Tuesday, September 25, 2007

In campus talk, Stephen Covey stresses communication at California University of Pa.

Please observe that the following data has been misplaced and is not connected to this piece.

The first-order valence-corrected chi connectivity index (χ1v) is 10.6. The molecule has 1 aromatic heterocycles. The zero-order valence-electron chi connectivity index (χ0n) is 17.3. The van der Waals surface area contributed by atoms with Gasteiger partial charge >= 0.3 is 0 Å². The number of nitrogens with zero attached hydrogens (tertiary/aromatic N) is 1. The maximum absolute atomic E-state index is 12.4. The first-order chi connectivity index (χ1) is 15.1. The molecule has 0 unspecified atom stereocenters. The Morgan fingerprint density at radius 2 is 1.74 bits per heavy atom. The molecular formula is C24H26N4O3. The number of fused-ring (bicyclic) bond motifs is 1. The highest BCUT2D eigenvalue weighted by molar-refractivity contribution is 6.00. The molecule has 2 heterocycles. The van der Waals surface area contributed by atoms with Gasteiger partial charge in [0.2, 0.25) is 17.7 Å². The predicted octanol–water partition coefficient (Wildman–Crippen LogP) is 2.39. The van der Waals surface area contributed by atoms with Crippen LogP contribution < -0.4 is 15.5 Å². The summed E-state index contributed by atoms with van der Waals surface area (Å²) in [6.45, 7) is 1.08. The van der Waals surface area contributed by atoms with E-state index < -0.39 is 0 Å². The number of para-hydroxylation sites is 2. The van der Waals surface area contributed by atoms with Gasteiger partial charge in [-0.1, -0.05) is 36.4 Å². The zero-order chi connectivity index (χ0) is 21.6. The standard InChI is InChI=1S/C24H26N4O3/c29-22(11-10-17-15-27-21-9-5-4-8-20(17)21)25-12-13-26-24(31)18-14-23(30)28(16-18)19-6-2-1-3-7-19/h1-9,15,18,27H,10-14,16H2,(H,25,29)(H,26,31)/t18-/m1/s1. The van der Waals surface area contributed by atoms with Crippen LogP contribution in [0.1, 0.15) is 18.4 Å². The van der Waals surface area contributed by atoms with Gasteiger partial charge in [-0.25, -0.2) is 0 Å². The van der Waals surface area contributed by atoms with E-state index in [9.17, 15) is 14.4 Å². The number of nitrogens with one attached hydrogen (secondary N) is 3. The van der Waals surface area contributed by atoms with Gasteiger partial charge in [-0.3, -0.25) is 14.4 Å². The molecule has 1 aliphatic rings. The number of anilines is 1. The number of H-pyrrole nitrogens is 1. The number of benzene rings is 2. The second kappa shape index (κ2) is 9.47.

An author and leader in the field of "effective and inspirational leadership" visited California University of Pennsylvania Tuesday as part of the university's effort to promote and expand its leadership initiatives. Stephen R. Covey, author of "The Seven Habits of Highly Effective People," spoke to an audience of several hundred people in the auditorium of the university's Steele Hall. University President Angelo Armenti said Covey's presentation was the first event presented in the newly renovated building. "We are so proud of the relationship that our university has developed with Dr. Covey," Armenti said. Covey received an honorary doctorate from the university in 1997 and was the university's keynote speaker at commencement that year, Armenti said. Covey's presentation focused on the importance of effective communication in building strong and successful interpersonal relationships. Because the family is the foundation of any society, Covey said, effective relationships begin at the family level. "No society will ever become greater than the strength of its families," he said. "Our most important roles are the roles we play as fathers, mothers, sons, daughters, brothers, sisters, aunts and uncles. Our most important roles are family roles." In order to build strong family relationships, Covey said family members first must learn to communicate effectively. He added that the most important skill in learning how to communicate effectively is how to listen empathically, which he also pointed out is probably the most difficult skill to learn. "Probably less than 5 percent of us have ever been trained on how to listen empathically," Covey said, "and yet we've all been given years of training on how to read, write and speak." Covey defined empathic listening as the ability of one person to listen within another person's frame of mind. He went on to present what he called a "listening continuum," which he described in four stages. In the first stage, Covey said, the listener is ignoring the speaker. In the second, the listener begins to pretend as if he or she is listening to the speaker. The third stage in Covey's continuum is selective listening, where the listener's attention is sparked by words or phrases that remind him of something else. In the fourth stage, which Covey called attentive listening, the listener pays close attention to the speaker's words, but is still within his own frame of mind. Not until the listener can escape his own frame of mind and begin listening in that of the other person can he truly achieve the goal of empathic listening, Covey explained. In addition to his presentation on empathic listening, Covey also talked about the importance of holistic existence, which he called the "four needs of life." "To live, to learn, to love and to leave a legacy are truly the four needs of life," Covey said. "To live is to have a healthy body; to learn, a healthy mind; to love, a healthy heart; and to leave a legacy is to have a happy and healthy spirit." Covey also spoke briefly on leadership. "Leadership is not a position, it's a choice," he said. "Pay the price to make a contribution." Before his public presentation, Covey took part in a panel discussion with some members of the university and local media. He fielded questions regarding his philosophies and beliefs, and he offered advice to college students and recent graduates who might be unsure of their future. "I think a person can find their voice and make a great living doing it," Covey said. "Discipline and passion are governed by vision. When your need, conscience, talent and passion overlap, that is when you've found your voice." Covey also spoke about the importance of building mutual respect and civility and producing what he called "third alternative" solutions to certain problems. He cited a leadership summit he attended in which spiritual leaders of Islamic, Jewish and Christian faiths discussed ways to build better relationships with the world. Covey is working on a new book, a section of which he said he plans to devote to California University of Pennsylvania. Armenti said Covey will host a monthly "webinar" where he will discuss his philosophies in greater detail. -(TR, 16 Sep 07)

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